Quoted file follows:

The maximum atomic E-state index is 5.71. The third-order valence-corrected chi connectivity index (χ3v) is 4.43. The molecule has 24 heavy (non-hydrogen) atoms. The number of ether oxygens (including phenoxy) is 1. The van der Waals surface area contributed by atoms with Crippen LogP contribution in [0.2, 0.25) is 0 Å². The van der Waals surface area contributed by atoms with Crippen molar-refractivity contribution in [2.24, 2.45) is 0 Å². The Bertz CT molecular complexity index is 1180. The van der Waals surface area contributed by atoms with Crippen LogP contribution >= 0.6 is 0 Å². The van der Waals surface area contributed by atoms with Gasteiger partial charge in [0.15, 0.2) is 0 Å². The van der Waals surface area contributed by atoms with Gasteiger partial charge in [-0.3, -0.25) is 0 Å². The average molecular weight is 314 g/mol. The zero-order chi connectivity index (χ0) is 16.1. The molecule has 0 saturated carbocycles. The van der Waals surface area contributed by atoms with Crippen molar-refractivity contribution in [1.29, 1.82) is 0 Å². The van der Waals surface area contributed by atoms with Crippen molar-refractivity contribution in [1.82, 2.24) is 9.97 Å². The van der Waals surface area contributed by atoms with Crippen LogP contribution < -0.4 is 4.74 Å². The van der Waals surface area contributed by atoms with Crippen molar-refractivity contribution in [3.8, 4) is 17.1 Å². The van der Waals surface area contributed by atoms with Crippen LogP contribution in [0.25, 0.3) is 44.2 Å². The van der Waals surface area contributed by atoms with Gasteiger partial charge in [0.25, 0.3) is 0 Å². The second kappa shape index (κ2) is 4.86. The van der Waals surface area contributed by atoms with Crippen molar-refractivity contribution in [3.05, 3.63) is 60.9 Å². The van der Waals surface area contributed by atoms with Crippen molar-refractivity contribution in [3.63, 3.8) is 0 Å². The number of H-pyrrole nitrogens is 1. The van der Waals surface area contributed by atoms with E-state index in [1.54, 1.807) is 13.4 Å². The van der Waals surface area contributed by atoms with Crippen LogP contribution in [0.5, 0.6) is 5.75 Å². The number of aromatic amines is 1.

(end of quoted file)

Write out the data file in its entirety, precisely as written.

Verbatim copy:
The maximum atomic E-state index is 5.71. The third-order valence-corrected chi connectivity index (χ3v) is 4.43. The molecule has 24 heavy (non-hydrogen) atoms. The number of ether oxygens (including phenoxy) is 1. The van der Waals surface area contributed by atoms with Crippen LogP contribution in [0.2, 0.25) is 0 Å². The van der Waals surface area contributed by atoms with Crippen molar-refractivity contribution in [2.24, 2.45) is 0 Å². The Bertz CT molecular complexity index is 1180. The van der Waals surface area contributed by atoms with Crippen LogP contribution >= 0.6 is 0 Å². The van der Waals surface area contributed by atoms with Gasteiger partial charge in [0.15, 0.2) is 0 Å². The van der Waals surface area contributed by atoms with Gasteiger partial charge in [-0.3, -0.25) is 0 Å². The average molecular weight is 314 g/mol. The zero-order chi connectivity index (χ0) is 16.1. The molecule has 0 saturated carbocycles. The van der Waals surface area contributed by atoms with Crippen molar-refractivity contribution in [1.29, 1.82) is 0 Å². The van der Waals surface area contributed by atoms with Crippen molar-refractivity contribution in [1.82, 2.24) is 9.97 Å². The van der Waals surface area contributed by atoms with Crippen LogP contribution < -0.4 is 4.74 Å². The van der Waals surface area contributed by atoms with Crippen molar-refractivity contribution in [3.8, 4) is 17.1 Å². The van der Waals surface area contributed by atoms with Crippen LogP contribution in [0.25, 0.3) is 44.2 Å². The van der Waals surface area contributed by atoms with Gasteiger partial charge in [0.25, 0.3) is 0 Å². The second kappa shape index (κ2) is 4.86. The van der Waals surface area contributed by atoms with Crippen molar-refractivity contribution in [3.05, 3.63) is 60.9 Å². The van der Waals surface area contributed by atoms with Crippen molar-refractivity contribution in [3.63, 3.8) is 0 Å². The number of H-pyrrole nitrogens is 1. The van der Waals surface area contributed by atoms with E-state index in [1.54, 1.807) is 13.4 Å². The van der Waals surface area contributed by atoms with Crippen LogP contribution in [0.5, 0.6) is 5.75 Å². The number of aromatic amines is 1.